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Putin’s grand strategy for West Asia

By sending troops in support of the Assad regime to prevent its collapse, the Russian President has opened a new phase in the four-year-long civil war. Unless Moscow backs this up with a global diplomatic initiative to end the crisis, it could be sucked into another Afghan war-like situationMoscow is wary of the Turkish-Saudi Arabian game plan for Syria. These countries’ major concern is not the IS, but the Assad regime itself. Since the outbreak of the civil war, they have been training and bankrolling anti-Assad rebelsRussia’s weapons have landed in Latakia, just 85 km away from the Tartus naval base — its only naval base outside the erstwhile Soviet Union region. In case the Assad regime collapses, Moscow would not hesitate to move troops further

Syria is not a new theatre for Russia. It has long been a pillar of Moscow’s >West Asia policy. The only Russian naval base outside the former Soviet Union is in Syria’s Tartus. And Russia has been a strong supporter of President Bashar Al-Assad in the >Syrian civil war. It resisted every Western move at the United Nations Security Council (UNSC) to pass a resolution seeking Mr. Assad’s removal. Also, its aggressive diplomacy was instrumental in thwarting U.S. air strikes on Syria in 2013 amid allegations that government forces used chemical weapons against civilians.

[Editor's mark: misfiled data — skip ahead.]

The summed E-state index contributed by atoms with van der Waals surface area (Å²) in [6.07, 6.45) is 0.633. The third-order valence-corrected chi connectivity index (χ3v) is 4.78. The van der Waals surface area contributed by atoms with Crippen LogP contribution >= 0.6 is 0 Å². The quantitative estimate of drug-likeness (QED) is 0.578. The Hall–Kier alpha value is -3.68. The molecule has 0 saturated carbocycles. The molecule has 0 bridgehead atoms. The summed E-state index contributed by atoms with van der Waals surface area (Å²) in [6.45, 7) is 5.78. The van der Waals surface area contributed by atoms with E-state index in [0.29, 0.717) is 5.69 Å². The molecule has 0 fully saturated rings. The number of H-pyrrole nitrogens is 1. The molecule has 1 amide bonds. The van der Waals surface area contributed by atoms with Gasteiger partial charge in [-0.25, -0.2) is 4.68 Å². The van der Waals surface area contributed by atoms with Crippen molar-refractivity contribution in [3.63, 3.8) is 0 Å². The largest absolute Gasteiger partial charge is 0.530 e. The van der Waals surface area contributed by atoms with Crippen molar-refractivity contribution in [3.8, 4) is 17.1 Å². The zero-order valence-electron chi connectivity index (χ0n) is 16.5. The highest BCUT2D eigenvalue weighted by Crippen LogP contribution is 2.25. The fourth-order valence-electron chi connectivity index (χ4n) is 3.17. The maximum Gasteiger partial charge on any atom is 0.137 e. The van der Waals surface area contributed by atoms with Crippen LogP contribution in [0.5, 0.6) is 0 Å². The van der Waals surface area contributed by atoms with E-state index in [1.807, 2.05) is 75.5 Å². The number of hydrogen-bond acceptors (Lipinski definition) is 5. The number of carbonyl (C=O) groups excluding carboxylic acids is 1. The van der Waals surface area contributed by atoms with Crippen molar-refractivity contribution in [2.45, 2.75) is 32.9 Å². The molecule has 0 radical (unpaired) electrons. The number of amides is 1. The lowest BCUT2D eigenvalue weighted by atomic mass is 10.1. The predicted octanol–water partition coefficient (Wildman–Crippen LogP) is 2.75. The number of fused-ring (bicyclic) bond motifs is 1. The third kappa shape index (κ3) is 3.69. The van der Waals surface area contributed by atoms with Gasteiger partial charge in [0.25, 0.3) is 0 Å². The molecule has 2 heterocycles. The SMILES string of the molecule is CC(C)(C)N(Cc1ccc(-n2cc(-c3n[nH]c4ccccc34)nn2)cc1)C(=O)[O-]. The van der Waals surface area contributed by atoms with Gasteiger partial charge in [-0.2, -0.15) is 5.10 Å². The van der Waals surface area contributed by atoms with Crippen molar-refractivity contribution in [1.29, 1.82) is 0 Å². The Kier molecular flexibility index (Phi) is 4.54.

Over the years, Moscow kept supplying military and financial aid to Damascus. But despite these deep ties with the regime, Russia had tactfully stayed away from joining combat in the past four years. Even when Iran and Hizbollah sent troops to Syria, Russia limited its role to outside support for the regime. Not any more.



Stanly Johny
The Russian involvement in the civil war assumed greater proportions earlier this month when reports emerged that Moscow was sending troops to Syria. U.S. officials said on September 14 that Russia had sent seven T-90 tanks and artillery to the coastal Syrian city of Latakia.